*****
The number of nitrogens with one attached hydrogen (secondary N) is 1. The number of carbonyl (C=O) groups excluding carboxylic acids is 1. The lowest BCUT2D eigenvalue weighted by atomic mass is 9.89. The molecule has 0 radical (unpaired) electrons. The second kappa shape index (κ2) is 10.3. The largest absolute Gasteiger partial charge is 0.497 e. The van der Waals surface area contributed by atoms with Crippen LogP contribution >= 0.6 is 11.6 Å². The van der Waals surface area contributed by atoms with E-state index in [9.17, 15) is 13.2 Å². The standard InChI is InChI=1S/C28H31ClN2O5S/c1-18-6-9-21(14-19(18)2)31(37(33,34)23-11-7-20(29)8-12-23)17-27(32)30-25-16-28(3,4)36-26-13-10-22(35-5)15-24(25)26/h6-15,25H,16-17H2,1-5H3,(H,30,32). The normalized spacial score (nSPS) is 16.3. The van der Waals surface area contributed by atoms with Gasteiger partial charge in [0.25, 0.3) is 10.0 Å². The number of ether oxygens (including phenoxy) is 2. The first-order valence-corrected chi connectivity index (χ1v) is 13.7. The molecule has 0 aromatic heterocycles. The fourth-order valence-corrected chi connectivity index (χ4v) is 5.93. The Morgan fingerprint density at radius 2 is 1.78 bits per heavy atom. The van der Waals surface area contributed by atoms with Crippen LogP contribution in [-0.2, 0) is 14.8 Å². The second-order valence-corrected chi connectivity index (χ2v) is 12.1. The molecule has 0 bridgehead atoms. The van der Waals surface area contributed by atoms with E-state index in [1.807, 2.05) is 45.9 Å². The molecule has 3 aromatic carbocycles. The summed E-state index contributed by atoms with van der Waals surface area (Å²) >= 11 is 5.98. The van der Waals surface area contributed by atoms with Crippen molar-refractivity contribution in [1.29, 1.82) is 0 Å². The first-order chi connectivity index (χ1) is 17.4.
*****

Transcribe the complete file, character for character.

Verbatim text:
The number of nitrogens with one attached hydrogen (secondary N) is 1. The number of carbonyl (C=O) groups excluding carboxylic acids is 1. The lowest BCUT2D eigenvalue weighted by atomic mass is 9.89. The molecule has 0 radical (unpaired) electrons. The second kappa shape index (κ2) is 10.3. The largest absolute Gasteiger partial charge is 0.497 e. The van der Waals surface area contributed by atoms with Crippen LogP contribution >= 0.6 is 11.6 Å². The van der Waals surface area contributed by atoms with E-state index in [9.17, 15) is 13.2 Å². The standard InChI is InChI=1S/C28H31ClN2O5S/c1-18-6-9-21(14-19(18)2)31(37(33,34)23-11-7-20(29)8-12-23)17-27(32)30-25-16-28(3,4)36-26-13-10-22(35-5)15-24(25)26/h6-15,25H,16-17H2,1-5H3,(H,30,32). The normalized spacial score (nSPS) is 16.3. The van der Waals surface area contributed by atoms with Gasteiger partial charge in [0.25, 0.3) is 10.0 Å². The number of ether oxygens (including phenoxy) is 2. The first-order valence-corrected chi connectivity index (χ1v) is 13.7. The molecule has 0 aromatic heterocycles. The fourth-order valence-corrected chi connectivity index (χ4v) is 5.93. The Morgan fingerprint density at radius 2 is 1.78 bits per heavy atom. The van der Waals surface area contributed by atoms with Crippen LogP contribution in [-0.2, 0) is 14.8 Å². The second-order valence-corrected chi connectivity index (χ2v) is 12.1. The molecule has 0 bridgehead atoms. The van der Waals surface area contributed by atoms with E-state index in [1.807, 2.05) is 45.9 Å². The molecule has 3 aromatic carbocycles. The summed E-state index contributed by atoms with van der Waals surface area (Å²) >= 11 is 5.98. The van der Waals surface area contributed by atoms with Crippen molar-refractivity contribution in [1.29, 1.82) is 0 Å². The first-order chi connectivity index (χ1) is 17.4.